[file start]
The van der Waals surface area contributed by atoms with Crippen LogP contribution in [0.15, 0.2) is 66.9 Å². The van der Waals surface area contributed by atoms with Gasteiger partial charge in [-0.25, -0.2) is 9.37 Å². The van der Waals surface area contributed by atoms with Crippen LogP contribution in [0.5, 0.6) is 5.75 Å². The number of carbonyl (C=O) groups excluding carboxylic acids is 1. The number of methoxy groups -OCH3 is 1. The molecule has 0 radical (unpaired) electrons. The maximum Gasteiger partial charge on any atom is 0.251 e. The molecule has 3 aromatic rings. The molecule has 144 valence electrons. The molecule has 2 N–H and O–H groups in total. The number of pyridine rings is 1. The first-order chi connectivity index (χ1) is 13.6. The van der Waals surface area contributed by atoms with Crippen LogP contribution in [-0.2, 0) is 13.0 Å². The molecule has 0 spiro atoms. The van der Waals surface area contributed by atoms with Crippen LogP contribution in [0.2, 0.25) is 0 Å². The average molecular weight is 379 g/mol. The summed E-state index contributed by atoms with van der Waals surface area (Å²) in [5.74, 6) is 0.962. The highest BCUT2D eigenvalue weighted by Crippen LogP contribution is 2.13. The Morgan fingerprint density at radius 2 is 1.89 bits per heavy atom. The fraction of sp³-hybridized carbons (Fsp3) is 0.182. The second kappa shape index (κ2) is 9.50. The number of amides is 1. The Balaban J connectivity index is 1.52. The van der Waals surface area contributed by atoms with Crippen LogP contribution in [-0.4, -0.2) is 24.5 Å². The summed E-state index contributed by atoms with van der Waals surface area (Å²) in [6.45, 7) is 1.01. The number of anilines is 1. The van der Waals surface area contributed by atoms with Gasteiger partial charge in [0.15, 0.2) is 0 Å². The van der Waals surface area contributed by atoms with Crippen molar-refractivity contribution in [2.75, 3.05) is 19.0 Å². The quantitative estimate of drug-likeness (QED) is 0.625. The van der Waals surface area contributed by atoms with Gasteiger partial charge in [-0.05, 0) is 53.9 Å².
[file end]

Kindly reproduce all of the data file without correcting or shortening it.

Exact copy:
The van der Waals surface area contributed by atoms with Crippen LogP contribution in [0.15, 0.2) is 66.9 Å². The van der Waals surface area contributed by atoms with Gasteiger partial charge in [-0.25, -0.2) is 9.37 Å². The van der Waals surface area contributed by atoms with Crippen LogP contribution in [0.5, 0.6) is 5.75 Å². The number of carbonyl (C=O) groups excluding carboxylic acids is 1. The number of methoxy groups -OCH3 is 1. The molecule has 0 radical (unpaired) electrons. The maximum Gasteiger partial charge on any atom is 0.251 e. The molecule has 3 aromatic rings. The molecule has 144 valence electrons. The molecule has 2 N–H and O–H groups in total. The number of pyridine rings is 1. The first-order chi connectivity index (χ1) is 13.6. The van der Waals surface area contributed by atoms with Crippen LogP contribution in [-0.2, 0) is 13.0 Å². The molecule has 0 spiro atoms. The van der Waals surface area contributed by atoms with Crippen LogP contribution in [0.2, 0.25) is 0 Å². The average molecular weight is 379 g/mol. The summed E-state index contributed by atoms with van der Waals surface area (Å²) in [5.74, 6) is 0.962. The highest BCUT2D eigenvalue weighted by Crippen LogP contribution is 2.13. The Morgan fingerprint density at radius 2 is 1.89 bits per heavy atom. The fraction of sp³-hybridized carbons (Fsp3) is 0.182. The second kappa shape index (κ2) is 9.50. The number of amides is 1. The Balaban J connectivity index is 1.52. The van der Waals surface area contributed by atoms with Crippen LogP contribution in [-0.4, -0.2) is 24.5 Å². The summed E-state index contributed by atoms with van der Waals surface area (Å²) in [6.45, 7) is 1.01. The number of anilines is 1. The van der Waals surface area contributed by atoms with Gasteiger partial charge in [0.15, 0.2) is 0 Å². The van der Waals surface area contributed by atoms with Crippen molar-refractivity contribution in [2.75, 3.05) is 19.0 Å². The quantitative estimate of drug-likeness (QED) is 0.625. The van der Waals surface area contributed by atoms with Gasteiger partial charge in [-0.05, 0) is 53.9 Å².